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Korea: Crab eggs, potato pizza and Korean Japanese food

Ok, I have to fess up: this was not written on August 8, but it happened then, so let's leave it at that.

Korea: Crowds, sadistic meals and toothpaste - Crisis? What Crisis?

On Saturday morning I received the call from Jang with instructions on how to meet him. I walked to the subway station, got on the blue line as he instructed, used my beginning hangul-reading skills to figure out which station was the transfer station to a brand new subway line and, as per his instructions, changed lines and met him at a station that had only opened two days before, near his house. I felt quite proud of myself--managed to read the signs, get to another part of town and not get lost a single time.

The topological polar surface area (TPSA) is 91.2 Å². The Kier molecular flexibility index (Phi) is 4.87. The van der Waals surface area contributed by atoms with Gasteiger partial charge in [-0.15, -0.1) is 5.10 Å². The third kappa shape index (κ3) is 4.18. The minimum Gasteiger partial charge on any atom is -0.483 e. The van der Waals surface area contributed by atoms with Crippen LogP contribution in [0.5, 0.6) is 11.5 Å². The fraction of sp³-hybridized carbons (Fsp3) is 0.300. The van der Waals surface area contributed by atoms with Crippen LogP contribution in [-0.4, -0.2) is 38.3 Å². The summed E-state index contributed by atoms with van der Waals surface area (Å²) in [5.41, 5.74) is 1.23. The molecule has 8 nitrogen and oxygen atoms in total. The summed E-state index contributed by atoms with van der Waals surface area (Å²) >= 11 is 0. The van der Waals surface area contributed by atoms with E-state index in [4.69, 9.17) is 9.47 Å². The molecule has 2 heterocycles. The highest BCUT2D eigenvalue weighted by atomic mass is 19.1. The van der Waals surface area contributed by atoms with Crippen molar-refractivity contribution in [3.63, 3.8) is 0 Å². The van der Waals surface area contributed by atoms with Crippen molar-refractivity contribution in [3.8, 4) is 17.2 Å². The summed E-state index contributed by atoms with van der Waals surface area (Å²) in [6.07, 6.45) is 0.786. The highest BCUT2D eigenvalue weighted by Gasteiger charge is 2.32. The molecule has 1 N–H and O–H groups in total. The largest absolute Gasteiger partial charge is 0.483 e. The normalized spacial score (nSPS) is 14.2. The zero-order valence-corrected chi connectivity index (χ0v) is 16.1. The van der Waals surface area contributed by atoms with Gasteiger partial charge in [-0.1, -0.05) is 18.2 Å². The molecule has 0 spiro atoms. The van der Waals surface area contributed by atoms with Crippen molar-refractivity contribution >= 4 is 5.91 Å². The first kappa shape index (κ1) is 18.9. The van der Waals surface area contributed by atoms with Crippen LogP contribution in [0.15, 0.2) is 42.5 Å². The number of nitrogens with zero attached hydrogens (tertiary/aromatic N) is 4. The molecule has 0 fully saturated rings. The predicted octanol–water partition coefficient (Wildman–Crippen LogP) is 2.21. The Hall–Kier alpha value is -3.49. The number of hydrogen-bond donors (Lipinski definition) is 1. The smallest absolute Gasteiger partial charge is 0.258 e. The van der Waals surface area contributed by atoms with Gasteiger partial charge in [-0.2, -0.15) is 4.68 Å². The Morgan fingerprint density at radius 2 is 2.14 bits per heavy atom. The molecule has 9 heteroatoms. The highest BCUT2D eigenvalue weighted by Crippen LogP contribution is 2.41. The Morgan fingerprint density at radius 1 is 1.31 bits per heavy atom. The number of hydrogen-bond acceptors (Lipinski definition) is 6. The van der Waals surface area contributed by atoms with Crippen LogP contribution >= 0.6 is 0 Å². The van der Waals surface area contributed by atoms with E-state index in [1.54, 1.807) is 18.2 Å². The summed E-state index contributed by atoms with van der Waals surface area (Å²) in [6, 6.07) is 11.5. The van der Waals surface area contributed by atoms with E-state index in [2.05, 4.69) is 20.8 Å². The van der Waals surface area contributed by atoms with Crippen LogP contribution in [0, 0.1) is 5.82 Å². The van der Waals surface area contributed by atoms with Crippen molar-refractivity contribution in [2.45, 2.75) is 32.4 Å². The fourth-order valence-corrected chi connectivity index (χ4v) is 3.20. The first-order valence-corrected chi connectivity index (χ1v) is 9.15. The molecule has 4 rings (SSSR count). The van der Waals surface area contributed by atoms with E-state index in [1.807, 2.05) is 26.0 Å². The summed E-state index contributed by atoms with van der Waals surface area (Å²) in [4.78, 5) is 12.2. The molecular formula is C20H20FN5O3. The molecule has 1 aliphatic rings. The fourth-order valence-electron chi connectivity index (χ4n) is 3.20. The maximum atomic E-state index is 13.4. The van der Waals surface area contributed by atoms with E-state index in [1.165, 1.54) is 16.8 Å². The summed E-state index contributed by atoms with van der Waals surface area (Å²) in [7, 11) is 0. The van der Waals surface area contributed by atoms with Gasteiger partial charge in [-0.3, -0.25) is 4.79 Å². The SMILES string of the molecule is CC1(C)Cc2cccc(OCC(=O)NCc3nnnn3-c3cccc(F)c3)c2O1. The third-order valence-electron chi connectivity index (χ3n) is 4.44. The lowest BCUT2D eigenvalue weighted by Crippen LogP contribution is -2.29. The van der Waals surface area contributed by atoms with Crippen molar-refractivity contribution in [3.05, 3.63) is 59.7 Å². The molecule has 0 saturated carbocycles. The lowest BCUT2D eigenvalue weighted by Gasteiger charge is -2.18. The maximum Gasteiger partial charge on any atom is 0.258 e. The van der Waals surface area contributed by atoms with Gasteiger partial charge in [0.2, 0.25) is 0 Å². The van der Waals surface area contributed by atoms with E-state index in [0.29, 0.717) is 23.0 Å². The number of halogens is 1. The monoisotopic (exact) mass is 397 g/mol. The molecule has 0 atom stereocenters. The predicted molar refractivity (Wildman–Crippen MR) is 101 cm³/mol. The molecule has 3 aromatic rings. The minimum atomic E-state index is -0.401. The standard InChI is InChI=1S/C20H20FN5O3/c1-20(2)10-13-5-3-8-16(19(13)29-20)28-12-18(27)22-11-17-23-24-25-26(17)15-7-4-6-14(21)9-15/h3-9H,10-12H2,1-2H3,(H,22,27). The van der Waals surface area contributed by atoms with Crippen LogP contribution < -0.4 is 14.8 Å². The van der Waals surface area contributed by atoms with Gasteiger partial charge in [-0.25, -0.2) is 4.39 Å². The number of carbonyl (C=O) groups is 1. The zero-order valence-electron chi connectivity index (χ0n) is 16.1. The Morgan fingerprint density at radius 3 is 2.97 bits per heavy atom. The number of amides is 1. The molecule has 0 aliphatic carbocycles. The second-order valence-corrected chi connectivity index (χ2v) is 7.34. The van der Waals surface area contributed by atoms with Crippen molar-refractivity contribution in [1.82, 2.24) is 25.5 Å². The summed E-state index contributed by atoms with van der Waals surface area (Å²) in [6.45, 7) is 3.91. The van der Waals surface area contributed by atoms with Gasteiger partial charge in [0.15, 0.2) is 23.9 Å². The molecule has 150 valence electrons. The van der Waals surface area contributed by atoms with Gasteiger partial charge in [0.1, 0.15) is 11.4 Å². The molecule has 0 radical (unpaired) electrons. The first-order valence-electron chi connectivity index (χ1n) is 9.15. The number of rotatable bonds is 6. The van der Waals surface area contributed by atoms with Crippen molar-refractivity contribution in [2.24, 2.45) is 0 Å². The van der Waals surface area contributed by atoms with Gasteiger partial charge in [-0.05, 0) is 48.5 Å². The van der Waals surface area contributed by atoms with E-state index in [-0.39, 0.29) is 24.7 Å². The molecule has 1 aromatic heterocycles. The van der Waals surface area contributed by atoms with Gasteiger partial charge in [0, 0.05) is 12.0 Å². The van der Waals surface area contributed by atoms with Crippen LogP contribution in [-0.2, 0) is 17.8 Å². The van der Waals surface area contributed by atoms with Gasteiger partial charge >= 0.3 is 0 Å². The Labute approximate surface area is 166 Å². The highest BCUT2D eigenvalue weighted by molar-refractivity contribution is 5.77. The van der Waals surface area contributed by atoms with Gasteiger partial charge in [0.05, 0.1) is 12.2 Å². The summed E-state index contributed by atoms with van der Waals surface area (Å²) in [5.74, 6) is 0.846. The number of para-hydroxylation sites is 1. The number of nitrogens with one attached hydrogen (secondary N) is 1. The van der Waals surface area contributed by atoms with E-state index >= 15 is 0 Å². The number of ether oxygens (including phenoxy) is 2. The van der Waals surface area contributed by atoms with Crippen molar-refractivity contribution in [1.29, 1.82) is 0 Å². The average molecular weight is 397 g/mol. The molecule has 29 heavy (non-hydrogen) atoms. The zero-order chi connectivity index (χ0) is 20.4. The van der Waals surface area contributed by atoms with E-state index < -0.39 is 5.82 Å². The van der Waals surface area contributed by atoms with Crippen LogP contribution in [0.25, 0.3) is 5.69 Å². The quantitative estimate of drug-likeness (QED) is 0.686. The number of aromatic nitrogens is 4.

Korea: Of army men, hookers and porn Karaoke - Exploring Seoul's seamy underbelly.

This last week has been full of great stuff. Work has been an interesting experience on its own level: I'm a 24-year old software trainer teaching 8 people, and the youngest person in the group is probably 6 years older than I am. It caught the director of the group highly by surprise: while Korea has changed a lot over the last three years, particularly after the economic crisis of 1997, this is a society that still has fairly strong Confucian traditions, at least in the business world.

Korea: Drink, strike and underarms - Updates from the foreign correspondent's desk.

An update from the foreign correspondent's desk:

Korea: Tongue tied - The Saddle Sores Super Asia Tour 2000 begins with a whimper uttered in hangul.

I had never really felt like "just another white guy" until yesterday. Most of those who know me well will snicker at this, but it's amazing what feeling like a total outsider can do.

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